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The House Of Bruce

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Joan Plantagenet, Queen of Scotland

(1321 – 1362)


David II ofScots and Joan of the TowerJoan Plantagenet, known as Joan of the Tower because she had been born in the Tower of London, was the youngest daughter of King Edward II of England and Isabella 'the She Wolf of France' and was born on 5 July 1321.

By the terms of the Treaty of Northampton, Joan was married on 17 July 1328 to David Bruce, the only surviving son of Robert the Bruce and Elizabeth de Burgh Their marriage took place at Berwick-upon-Tweed, David Bruce was four years old at the time, while Isabella was seven.

Despite the couple's marriage lasting thirty-four years, it was childless and apparently loveless. On the demise of the great Robert the Bruce in 1329, David, aged four at the time, was duly proclaimed David II, King of Scots and was crowned at Scone Abbey in in November 1331.

Edward Balliol, the son of the exiled King John Balliol siezing the opportunity a minority presented, invaded Scotland with an English army, defeating the Scots at the Battle of Halidon Hill. The young King David and his wife Joan were promptly sent to France for their greater safety. They arrived at Boulogne-sur-Mer in May 1334, where they were received by Joan's cousin, King Philip VI of France, the young couple resided at Château Gaillard at Les Andelys during their stay in France.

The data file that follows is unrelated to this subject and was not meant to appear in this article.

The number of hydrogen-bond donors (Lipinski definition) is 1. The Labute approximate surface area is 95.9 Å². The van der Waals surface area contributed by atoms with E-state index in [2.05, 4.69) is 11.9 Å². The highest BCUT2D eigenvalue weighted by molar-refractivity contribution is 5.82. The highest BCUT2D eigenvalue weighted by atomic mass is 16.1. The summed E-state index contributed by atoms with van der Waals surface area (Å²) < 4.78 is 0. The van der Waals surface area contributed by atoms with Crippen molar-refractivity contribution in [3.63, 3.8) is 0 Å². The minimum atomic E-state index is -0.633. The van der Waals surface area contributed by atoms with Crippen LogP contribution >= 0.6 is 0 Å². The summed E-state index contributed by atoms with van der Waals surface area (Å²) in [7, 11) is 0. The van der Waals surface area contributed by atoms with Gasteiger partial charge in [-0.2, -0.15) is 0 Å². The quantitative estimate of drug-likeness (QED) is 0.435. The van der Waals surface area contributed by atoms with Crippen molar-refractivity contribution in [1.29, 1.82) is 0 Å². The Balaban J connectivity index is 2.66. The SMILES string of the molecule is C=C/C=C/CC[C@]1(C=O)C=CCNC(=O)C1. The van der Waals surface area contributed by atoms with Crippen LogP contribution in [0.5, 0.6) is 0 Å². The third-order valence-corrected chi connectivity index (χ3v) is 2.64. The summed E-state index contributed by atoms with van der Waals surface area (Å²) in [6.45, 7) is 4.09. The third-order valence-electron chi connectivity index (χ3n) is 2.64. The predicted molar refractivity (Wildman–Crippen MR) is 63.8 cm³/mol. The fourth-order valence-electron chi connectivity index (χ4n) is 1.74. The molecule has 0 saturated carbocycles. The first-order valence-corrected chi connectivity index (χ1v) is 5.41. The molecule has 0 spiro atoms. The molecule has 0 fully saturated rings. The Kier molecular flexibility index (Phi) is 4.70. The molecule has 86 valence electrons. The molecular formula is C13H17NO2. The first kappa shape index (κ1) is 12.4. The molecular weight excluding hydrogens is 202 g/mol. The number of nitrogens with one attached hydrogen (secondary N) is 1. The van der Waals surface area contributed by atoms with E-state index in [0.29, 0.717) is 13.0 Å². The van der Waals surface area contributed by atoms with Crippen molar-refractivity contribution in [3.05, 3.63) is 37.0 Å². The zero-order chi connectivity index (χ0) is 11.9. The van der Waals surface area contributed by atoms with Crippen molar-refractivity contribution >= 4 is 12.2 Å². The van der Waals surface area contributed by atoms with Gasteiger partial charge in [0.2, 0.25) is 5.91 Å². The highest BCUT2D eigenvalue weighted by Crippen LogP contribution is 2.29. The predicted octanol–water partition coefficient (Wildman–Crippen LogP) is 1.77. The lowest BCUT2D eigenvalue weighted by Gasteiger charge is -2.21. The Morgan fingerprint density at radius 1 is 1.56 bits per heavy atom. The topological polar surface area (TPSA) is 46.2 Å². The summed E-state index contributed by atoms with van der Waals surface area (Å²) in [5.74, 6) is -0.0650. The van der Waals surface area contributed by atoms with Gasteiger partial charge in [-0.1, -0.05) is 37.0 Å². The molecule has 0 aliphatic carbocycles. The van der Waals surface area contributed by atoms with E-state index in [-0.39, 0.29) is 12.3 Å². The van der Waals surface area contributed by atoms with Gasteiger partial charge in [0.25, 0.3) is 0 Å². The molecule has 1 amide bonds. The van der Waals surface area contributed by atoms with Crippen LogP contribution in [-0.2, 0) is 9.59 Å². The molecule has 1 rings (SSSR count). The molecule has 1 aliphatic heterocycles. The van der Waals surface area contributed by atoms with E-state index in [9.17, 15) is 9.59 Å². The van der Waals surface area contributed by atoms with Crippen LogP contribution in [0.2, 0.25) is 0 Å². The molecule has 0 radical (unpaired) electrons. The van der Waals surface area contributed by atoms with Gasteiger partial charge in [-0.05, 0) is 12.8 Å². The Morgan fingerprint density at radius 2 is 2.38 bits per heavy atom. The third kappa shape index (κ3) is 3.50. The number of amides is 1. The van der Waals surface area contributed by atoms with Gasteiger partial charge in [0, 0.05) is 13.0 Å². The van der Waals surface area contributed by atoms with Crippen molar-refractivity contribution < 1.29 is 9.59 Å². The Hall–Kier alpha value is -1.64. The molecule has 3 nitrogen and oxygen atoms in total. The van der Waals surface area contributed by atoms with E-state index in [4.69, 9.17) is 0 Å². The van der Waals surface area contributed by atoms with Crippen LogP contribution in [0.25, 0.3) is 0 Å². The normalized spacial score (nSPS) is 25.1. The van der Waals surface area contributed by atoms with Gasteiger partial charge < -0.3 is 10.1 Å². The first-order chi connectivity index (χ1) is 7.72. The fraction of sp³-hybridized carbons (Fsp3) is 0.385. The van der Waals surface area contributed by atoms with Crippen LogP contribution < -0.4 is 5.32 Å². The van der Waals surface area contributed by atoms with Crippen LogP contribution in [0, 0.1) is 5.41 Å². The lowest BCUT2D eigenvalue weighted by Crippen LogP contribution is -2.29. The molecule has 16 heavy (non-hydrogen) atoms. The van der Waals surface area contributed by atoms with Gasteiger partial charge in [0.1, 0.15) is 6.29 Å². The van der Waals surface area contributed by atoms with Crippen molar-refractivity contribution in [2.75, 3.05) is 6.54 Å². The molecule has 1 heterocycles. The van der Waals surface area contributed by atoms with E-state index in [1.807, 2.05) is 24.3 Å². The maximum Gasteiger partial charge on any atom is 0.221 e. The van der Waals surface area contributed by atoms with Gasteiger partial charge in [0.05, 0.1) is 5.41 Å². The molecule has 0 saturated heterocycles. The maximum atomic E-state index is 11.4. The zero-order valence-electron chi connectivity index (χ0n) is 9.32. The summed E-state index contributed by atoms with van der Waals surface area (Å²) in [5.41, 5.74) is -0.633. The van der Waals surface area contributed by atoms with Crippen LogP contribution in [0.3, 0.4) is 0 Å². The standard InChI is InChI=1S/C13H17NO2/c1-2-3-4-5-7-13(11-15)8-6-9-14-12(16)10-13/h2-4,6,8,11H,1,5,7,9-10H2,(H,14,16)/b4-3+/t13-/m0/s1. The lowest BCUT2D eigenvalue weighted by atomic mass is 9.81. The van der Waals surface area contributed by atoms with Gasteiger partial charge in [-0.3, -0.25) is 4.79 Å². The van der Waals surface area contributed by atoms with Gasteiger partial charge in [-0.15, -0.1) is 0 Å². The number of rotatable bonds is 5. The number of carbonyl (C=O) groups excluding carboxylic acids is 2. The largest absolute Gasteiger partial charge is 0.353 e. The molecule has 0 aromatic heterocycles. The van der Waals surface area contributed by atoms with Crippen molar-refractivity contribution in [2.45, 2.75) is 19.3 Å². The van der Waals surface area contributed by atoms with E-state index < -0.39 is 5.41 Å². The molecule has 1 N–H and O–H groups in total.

David II was eventually reinstated as Scotland's sovereign on the flight of Edward Balliol in 1336. King David was captured at the The Battle of Neville's Cross on 17 October 1346, and remained a prisoner in England for eleven years, Joan's brother King Edward III allowed her to visit her husband in the Tower of London on a few occasions. The Scots continued the struggle, recieving French aid. Enraged, Edward III marched north into Scotland with an army. The crushed Scots finally submitted and agreed to pay a ransom of a hundred thousand pounds for the return of their captive king.

After David's release in 1357, Isabella decided to remain in her native England. She was close to her mother, Isabella of France, the two women became more attached after Joan left her husband. She nursed her mother during her final days at Castle Rising in Norfolk.

Joan died in 1362, aged 41, at Hertford Castle, Hertfordshire. She was buried in Christ Church Greyfriars, London. David later remarried in 1364, to Margaret Drummond, widow of Sir John Logie, and daughter of Sir Malcolm Drummond.